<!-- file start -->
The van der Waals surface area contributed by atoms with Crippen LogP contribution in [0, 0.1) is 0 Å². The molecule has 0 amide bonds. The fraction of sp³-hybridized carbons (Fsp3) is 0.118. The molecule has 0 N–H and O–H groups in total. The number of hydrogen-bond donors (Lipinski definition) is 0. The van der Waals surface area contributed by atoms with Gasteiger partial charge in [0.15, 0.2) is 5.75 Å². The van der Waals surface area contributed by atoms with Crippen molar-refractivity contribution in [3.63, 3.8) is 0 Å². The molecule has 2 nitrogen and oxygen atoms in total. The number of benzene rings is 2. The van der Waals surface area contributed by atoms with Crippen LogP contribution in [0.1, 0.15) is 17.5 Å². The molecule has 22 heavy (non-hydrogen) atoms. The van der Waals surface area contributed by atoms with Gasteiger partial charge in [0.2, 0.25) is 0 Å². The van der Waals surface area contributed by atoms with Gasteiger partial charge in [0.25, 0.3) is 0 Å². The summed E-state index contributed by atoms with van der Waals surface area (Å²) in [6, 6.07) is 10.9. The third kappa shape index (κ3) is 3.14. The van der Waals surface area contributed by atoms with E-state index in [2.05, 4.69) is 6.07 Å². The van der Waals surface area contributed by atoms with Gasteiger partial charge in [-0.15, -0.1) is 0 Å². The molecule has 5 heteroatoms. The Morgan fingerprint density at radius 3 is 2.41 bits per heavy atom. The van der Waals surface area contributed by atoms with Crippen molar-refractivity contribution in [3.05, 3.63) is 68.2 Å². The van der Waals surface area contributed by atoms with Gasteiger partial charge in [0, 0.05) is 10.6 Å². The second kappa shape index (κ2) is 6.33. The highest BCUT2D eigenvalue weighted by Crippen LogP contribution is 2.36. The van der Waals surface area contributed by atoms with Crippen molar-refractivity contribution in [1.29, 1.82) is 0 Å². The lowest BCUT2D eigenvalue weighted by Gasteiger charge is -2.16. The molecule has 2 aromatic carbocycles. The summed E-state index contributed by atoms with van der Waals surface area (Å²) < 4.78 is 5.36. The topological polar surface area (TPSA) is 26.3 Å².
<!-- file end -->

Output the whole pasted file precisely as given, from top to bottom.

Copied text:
The van der Waals surface area contributed by atoms with Crippen LogP contribution in [0, 0.1) is 0 Å². The molecule has 0 amide bonds. The fraction of sp³-hybridized carbons (Fsp3) is 0.118. The molecule has 0 N–H and O–H groups in total. The number of hydrogen-bond donors (Lipinski definition) is 0. The van der Waals surface area contributed by atoms with Gasteiger partial charge in [0.15, 0.2) is 5.75 Å². The van der Waals surface area contributed by atoms with Crippen molar-refractivity contribution in [3.63, 3.8) is 0 Å². The molecule has 2 nitrogen and oxygen atoms in total. The number of benzene rings is 2. The van der Waals surface area contributed by atoms with Crippen LogP contribution in [0.1, 0.15) is 17.5 Å². The molecule has 22 heavy (non-hydrogen) atoms. The van der Waals surface area contributed by atoms with Gasteiger partial charge in [0.2, 0.25) is 0 Å². The van der Waals surface area contributed by atoms with Gasteiger partial charge in [0.25, 0.3) is 0 Å². The summed E-state index contributed by atoms with van der Waals surface area (Å²) in [6, 6.07) is 10.9. The third kappa shape index (κ3) is 3.14. The van der Waals surface area contributed by atoms with E-state index in [2.05, 4.69) is 6.07 Å². The van der Waals surface area contributed by atoms with Gasteiger partial charge in [-0.15, -0.1) is 0 Å². The molecule has 5 heteroatoms. The Morgan fingerprint density at radius 3 is 2.41 bits per heavy atom. The van der Waals surface area contributed by atoms with Crippen molar-refractivity contribution in [3.05, 3.63) is 68.2 Å². The van der Waals surface area contributed by atoms with Gasteiger partial charge in [0, 0.05) is 10.6 Å². The second kappa shape index (κ2) is 6.33. The highest BCUT2D eigenvalue weighted by Crippen LogP contribution is 2.36. The van der Waals surface area contributed by atoms with Crippen molar-refractivity contribution in [1.29, 1.82) is 0 Å². The lowest BCUT2D eigenvalue weighted by Gasteiger charge is -2.16. The molecule has 2 aromatic carbocycles. The summed E-state index contributed by atoms with van der Waals surface area (Å²) < 4.78 is 5.36. The topological polar surface area (TPSA) is 26.3 Å².